“Observe the main character, and how he is not impressed with modern life. You, clearly, disagree with his assessment, but there you go – you two have subjective value assessments. Of course, as a Rand-roid, you’ll claim yours are objectively superior to his, but that’s not Austrian. It’s Rand-roid.”

quasibill, You’re killing me here. You’re not going to believe this, but I’ve never read Rand; ever; at all. But I’ll take the accusation as intended, LOL. I am not saying I disagree with this tribe’s lifestyle exactly. What I’m saying is they already do and must accept the concept of property; they just don’t apply it in the extensive manner necessary to allow them to survive in the long run, or avoid conflict. They have no objective link to the animals that they hunt, so there can be conflict over their use. If another tribe hunts the animals they hunt, they can expect conflict because there is no objective link to those resources and an owner. It’s not a question of a superior life-style. It’s an objective fact that resources are scarce and there can be conflict over them. It is simply only the institution of private property that allows this conflict to be avoided.

“Then, when you’re ready to learn a little more, read “governing the Commons” and read about the many diverse, complicated systems that arose historically to deal with commons problems. Some examples in the book could be classified as coercive or state-like, but in the end, they are only as much so as an An-Cap condominium community.”

When I’m ready to learn a little more? LOL. You’re knocking me out with all this assistance. You say some examples in the book could be classified as “coercive or state-like”? I’m sure they could and that many of us would. You say you consider an an-cap condominium community as coercive and state-like? I do believe you would.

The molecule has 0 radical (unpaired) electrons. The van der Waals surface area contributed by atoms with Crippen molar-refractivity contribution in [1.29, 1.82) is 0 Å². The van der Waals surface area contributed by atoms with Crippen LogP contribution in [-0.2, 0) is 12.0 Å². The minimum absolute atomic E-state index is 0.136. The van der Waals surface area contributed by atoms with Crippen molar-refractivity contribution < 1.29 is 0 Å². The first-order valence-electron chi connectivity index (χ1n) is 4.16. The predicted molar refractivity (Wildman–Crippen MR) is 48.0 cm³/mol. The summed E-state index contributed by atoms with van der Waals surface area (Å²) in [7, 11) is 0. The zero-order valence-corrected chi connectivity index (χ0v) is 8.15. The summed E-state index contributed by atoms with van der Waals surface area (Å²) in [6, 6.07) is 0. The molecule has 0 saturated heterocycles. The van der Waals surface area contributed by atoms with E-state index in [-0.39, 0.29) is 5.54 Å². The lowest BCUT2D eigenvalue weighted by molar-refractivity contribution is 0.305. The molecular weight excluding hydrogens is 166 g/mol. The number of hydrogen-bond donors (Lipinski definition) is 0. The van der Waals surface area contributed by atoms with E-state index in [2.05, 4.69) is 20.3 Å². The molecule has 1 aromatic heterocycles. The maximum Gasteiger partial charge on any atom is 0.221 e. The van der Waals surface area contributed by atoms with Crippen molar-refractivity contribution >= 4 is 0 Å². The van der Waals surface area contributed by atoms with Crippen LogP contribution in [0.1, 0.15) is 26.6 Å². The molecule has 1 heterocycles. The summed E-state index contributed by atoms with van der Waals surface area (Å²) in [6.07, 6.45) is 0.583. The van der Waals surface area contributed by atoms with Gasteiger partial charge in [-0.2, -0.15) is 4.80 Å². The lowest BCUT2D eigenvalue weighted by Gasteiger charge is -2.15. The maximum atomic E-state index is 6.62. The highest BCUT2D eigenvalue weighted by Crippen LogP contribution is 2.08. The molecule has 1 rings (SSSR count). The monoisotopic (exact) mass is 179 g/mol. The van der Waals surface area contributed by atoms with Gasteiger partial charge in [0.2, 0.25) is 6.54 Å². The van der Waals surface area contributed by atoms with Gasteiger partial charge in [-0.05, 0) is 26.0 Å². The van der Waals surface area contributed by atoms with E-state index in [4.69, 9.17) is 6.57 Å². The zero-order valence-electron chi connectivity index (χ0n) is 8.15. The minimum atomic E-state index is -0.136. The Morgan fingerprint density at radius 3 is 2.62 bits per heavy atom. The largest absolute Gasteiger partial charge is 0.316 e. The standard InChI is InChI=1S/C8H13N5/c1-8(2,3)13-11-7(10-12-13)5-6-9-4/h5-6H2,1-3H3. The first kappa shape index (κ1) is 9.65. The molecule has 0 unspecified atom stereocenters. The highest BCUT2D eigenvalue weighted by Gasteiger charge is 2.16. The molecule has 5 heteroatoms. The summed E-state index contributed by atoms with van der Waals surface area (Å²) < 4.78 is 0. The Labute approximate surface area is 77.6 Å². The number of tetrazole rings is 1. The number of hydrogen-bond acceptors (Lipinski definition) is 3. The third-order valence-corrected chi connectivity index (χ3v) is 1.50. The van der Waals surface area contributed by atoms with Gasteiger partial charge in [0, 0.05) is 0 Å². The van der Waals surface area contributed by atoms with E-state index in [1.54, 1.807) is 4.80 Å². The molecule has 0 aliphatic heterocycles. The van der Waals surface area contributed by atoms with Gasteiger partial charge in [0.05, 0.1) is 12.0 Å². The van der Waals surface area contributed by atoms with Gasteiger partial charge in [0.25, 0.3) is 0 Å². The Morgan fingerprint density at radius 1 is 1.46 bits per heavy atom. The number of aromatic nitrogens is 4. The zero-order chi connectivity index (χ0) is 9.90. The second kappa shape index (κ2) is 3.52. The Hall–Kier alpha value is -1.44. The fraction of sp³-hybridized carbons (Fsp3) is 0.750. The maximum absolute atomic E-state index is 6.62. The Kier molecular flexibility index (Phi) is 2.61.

Let me skip back to the chase. None of the means you or anyone else will propose will allow for conflict avoidance if they RULE OUT ownership in private property. Private property is necessary for voluntary, conflict free action. You can agree to pool property communally, but at the base of this, there must be an acknowledgement of a right to private property.

“But, hey, you love that grinding poverty caused by socialist coercion, because these people were merely dupes, not smart enough to recognize that you have all the answers and disapprove of their arrangements, and instead needed the benifence of private property forced upon their ignorant lives, right?”

I don’t think you could misconstrue my position more if you actually made it your objective to do so. Private property is the necessary corollary to liberty. Do you think private property is something that can be coercively inflicted on people? LOL. Free people already believe in private property. Your coke bottle wielding community recognized the need for private property long before the arrival of that bottle. But certainly, they got a taste of what happens when people contest over an “unowned” valuable and scarce resource. They get conflict. If they avoided this conflict over the bottle by destroying the bottle, conflict must only re-emerge in food, or land or other things eventually. They could have avoided the conflict over the coke bottle, by the way, by assigning ownership of it to the finder. What a drag, huh? But still I liked the movie.